Thyroiditis

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thyroiditis

[‚thī‚rȯi′dīd·əs]
(medicine)
Inflammation of the thyroid gland.

Thyroiditis

 

inflammation of the thyroid gland caused by nonspecific infection (for example, staphylococcosis), specific infection (tuberculosis), poisoning (by lead or carbon monoxide), or autoimmune diseases. Symptoms include pain upon swallowing or moving the head backward, throbbing pain in the ears and lower jaw, elevated body temperature, enlargement of the neck, and tenderness of the regional lymph nodes. The course of thyroiditis may be acute, subacute, or chronic. Treatment calls for the use of antiinflammatory agents, analgesics, antibiotics, corticosteroids, thyroidin, and vitamins. Suppurative thyroiditis is treated surgically.

References in periodicals archive ?
Sixty-two HT patients, 20 with euthyroid autoimmune thyroiditis, 27 with subclinical hypothyroidism and 15 with overt hypothyroidism constituted the patient groups.
Resistance to experimental autoimmune thyroiditis induced by physiologic manipulation of thyroglobulin level.
Central pontine myelinolysis (CPM), steroid-responsive encephalopathy associated with autoimmune thyroiditis (SREAT), Bickerstaff's brainstem encephalitis (BBE) are some of the disorders that might present with a localized lesion that specifically involves the pontine area (3).
Membranous nephropathy associated to autoimmune thyroiditis, chronic pancreatitis and suprarenal insufficiency [in Spanish].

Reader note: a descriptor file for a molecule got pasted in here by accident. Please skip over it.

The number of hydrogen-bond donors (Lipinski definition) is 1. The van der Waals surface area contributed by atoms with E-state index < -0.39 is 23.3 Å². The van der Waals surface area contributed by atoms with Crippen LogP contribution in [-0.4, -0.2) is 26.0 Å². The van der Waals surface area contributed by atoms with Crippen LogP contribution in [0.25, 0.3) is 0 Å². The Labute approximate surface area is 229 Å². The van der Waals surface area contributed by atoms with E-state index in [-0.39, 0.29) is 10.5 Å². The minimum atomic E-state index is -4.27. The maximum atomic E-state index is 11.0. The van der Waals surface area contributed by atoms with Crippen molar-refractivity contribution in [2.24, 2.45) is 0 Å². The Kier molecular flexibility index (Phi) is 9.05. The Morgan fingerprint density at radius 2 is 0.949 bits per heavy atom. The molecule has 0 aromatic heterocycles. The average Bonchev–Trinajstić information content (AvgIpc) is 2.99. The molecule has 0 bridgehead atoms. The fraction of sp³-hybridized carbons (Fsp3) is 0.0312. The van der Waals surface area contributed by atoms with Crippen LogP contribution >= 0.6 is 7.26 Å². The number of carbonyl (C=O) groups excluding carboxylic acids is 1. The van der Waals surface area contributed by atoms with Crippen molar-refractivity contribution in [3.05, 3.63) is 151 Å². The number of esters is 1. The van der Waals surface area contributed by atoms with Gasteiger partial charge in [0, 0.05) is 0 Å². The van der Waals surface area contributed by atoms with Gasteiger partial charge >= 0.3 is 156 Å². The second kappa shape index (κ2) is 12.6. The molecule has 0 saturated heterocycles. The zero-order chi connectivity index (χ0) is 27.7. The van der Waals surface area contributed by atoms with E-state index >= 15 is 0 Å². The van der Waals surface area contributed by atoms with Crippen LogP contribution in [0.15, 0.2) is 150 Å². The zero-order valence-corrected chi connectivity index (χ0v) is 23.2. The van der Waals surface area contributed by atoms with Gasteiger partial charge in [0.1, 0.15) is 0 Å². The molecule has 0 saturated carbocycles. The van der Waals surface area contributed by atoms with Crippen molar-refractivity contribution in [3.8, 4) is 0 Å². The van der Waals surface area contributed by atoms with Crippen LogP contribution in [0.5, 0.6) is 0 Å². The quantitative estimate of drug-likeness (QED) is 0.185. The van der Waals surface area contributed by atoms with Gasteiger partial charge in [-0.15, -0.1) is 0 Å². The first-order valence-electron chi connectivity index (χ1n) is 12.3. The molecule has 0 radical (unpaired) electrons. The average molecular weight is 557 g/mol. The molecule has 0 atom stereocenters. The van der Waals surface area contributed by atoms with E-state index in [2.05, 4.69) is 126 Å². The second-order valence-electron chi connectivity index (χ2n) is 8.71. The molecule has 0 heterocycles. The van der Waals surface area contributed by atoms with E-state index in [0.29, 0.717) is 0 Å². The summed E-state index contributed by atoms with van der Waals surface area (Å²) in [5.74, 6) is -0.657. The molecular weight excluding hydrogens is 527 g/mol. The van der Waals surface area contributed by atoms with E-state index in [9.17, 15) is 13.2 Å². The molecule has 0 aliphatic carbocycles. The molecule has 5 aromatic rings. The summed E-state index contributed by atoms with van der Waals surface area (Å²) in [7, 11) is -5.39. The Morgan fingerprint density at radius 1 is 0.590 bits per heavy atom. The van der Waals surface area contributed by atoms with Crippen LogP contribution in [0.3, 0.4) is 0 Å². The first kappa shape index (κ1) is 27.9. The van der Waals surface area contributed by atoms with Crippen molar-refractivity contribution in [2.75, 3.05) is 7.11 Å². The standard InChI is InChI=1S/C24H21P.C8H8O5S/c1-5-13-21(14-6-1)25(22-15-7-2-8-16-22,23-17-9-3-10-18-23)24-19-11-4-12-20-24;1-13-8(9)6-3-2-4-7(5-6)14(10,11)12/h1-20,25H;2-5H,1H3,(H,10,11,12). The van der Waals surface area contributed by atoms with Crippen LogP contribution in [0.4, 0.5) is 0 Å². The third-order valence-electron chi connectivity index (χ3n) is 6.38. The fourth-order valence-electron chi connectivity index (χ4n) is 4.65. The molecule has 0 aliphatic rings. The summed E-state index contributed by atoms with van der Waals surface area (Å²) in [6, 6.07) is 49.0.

Exceptions may apply to females with postpartum autoimmune thyroiditis.
There is a high prevalence of autoimmune thyroiditis in women with polycystic ovary syndrome, according to a prospective study presented at the annual meeting of the American Thyroid Association.
The study groups consisted of consecutive patients seen at our clinics for primary hypothyroidism based on autoimmune thyroiditis (n = 37; 10 males and 27 females; median age, 46 years; range, 22-72 years) and for hyperthyroidism caused by Graves disease (n = 14; 1 male and 13 females; median age, 41 years; range, 23-73 years).
Idiotypic/antiidiotypic interactions are suggested to suppress tissue damage caused by autoantibodies in a number of conditions including autoimmune thyroiditis, SLE, pernicious anemia, cold agglutinin disease, myasthenia gravis, and idiopathic thrombocytopenic purpura.
The primary outcomes tested whether dietary supplementation with anatabine ameliorates the immune system's targeting of the thyroid gland in cases of autoimmune thyroiditis.
However, patients suffering from disorders such as rheumatoid arthritis (RA), ankylosing spondylitis (AS), and autoimmune thyroiditis (i.